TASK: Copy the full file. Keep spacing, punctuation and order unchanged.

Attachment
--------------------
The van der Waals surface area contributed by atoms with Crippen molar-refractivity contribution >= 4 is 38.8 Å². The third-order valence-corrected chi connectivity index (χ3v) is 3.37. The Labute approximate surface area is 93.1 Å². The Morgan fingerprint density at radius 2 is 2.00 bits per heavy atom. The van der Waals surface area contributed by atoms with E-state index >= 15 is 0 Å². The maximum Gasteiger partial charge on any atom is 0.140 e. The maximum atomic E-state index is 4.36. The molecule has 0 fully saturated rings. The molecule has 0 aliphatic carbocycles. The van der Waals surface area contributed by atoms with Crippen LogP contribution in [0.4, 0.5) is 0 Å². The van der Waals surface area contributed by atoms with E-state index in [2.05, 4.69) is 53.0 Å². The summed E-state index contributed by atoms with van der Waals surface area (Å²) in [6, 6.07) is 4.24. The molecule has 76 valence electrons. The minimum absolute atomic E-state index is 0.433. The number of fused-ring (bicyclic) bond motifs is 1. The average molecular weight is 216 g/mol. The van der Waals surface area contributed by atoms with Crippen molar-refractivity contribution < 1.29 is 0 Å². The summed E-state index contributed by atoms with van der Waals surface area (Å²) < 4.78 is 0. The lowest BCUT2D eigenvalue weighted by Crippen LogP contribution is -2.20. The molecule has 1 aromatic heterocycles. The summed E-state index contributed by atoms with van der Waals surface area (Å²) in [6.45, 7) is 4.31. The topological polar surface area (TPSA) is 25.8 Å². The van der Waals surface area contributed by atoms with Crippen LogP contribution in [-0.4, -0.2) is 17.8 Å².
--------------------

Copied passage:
The van der Waals surface area contributed by atoms with Crippen molar-refractivity contribution >= 4 is 38.8 Å². The third-order valence-corrected chi connectivity index (χ3v) is 3.37. The Labute approximate surface area is 93.1 Å². The Morgan fingerprint density at radius 2 is 2.00 bits per heavy atom. The van der Waals surface area contributed by atoms with E-state index >= 15 is 0 Å². The maximum Gasteiger partial charge on any atom is 0.140 e. The maximum atomic E-state index is 4.36. The molecule has 0 fully saturated rings. The molecule has 0 aliphatic carbocycles. The van der Waals surface area contributed by atoms with Crippen LogP contribution in [0.4, 0.5) is 0 Å². The van der Waals surface area contributed by atoms with E-state index in [2.05, 4.69) is 53.0 Å². The summed E-state index contributed by atoms with van der Waals surface area (Å²) in [6, 6.07) is 4.24. The molecule has 76 valence electrons. The minimum absolute atomic E-state index is 0.433. The number of fused-ring (bicyclic) bond motifs is 1. The average molecular weight is 216 g/mol. The van der Waals surface area contributed by atoms with Crippen molar-refractivity contribution < 1.29 is 0 Å². The summed E-state index contributed by atoms with van der Waals surface area (Å²) < 4.78 is 0. The lowest BCUT2D eigenvalue weighted by Crippen LogP contribution is -2.20. The molecule has 1 aromatic heterocycles. The summed E-state index contributed by atoms with van der Waals surface area (Å²) in [6.45, 7) is 4.31. The topological polar surface area (TPSA) is 25.8 Å². The van der Waals surface area contributed by atoms with Crippen LogP contribution in [-0.4, -0.2) is 17.8 Å².